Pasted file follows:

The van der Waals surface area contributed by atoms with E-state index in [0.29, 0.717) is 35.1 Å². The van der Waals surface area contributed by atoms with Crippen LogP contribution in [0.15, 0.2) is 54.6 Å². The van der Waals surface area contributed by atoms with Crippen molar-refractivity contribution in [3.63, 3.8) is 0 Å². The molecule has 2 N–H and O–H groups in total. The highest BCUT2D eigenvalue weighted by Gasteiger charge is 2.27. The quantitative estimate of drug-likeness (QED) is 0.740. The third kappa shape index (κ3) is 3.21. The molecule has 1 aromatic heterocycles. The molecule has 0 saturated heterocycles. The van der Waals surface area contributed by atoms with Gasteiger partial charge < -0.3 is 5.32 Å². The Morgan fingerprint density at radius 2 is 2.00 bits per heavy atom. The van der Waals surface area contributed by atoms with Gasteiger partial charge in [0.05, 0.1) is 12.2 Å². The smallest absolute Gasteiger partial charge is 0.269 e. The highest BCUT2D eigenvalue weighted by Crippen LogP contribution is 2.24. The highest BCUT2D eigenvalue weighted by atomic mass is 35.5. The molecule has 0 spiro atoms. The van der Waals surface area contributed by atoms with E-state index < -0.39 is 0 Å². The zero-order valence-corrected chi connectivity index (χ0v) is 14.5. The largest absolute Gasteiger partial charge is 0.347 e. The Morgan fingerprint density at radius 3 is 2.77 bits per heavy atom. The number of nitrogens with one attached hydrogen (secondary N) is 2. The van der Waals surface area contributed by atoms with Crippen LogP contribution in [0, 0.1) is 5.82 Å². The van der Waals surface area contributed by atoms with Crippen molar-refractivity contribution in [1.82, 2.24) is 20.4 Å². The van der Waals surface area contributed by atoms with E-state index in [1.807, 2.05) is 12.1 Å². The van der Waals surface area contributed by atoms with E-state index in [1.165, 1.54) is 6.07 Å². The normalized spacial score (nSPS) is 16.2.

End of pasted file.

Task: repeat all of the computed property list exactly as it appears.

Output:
The van der Waals surface area contributed by atoms with E-state index in [0.29, 0.717) is 35.1 Å². The van der Waals surface area contributed by atoms with Crippen LogP contribution in [0.15, 0.2) is 54.6 Å². The van der Waals surface area contributed by atoms with Crippen molar-refractivity contribution in [3.63, 3.8) is 0 Å². The molecule has 2 N–H and O–H groups in total. The highest BCUT2D eigenvalue weighted by Gasteiger charge is 2.27. The quantitative estimate of drug-likeness (QED) is 0.740. The third kappa shape index (κ3) is 3.21. The molecule has 1 aromatic heterocycles. The molecule has 0 saturated heterocycles. The van der Waals surface area contributed by atoms with Gasteiger partial charge < -0.3 is 5.32 Å². The Morgan fingerprint density at radius 2 is 2.00 bits per heavy atom. The van der Waals surface area contributed by atoms with Gasteiger partial charge in [0.05, 0.1) is 12.2 Å². The smallest absolute Gasteiger partial charge is 0.269 e. The highest BCUT2D eigenvalue weighted by Crippen LogP contribution is 2.24. The highest BCUT2D eigenvalue weighted by atomic mass is 35.5. The molecule has 0 spiro atoms. The van der Waals surface area contributed by atoms with E-state index < -0.39 is 0 Å². The zero-order valence-corrected chi connectivity index (χ0v) is 14.5. The largest absolute Gasteiger partial charge is 0.347 e. The Morgan fingerprint density at radius 3 is 2.77 bits per heavy atom. The number of nitrogens with one attached hydrogen (secondary N) is 2. The van der Waals surface area contributed by atoms with Crippen LogP contribution in [0, 0.1) is 5.82 Å². The van der Waals surface area contributed by atoms with Crippen molar-refractivity contribution in [1.82, 2.24) is 20.4 Å². The van der Waals surface area contributed by atoms with E-state index in [1.807, 2.05) is 12.1 Å². The van der Waals surface area contributed by atoms with E-state index in [1.165, 1.54) is 6.07 Å². The normalized spacial score (nSPS) is 16.2.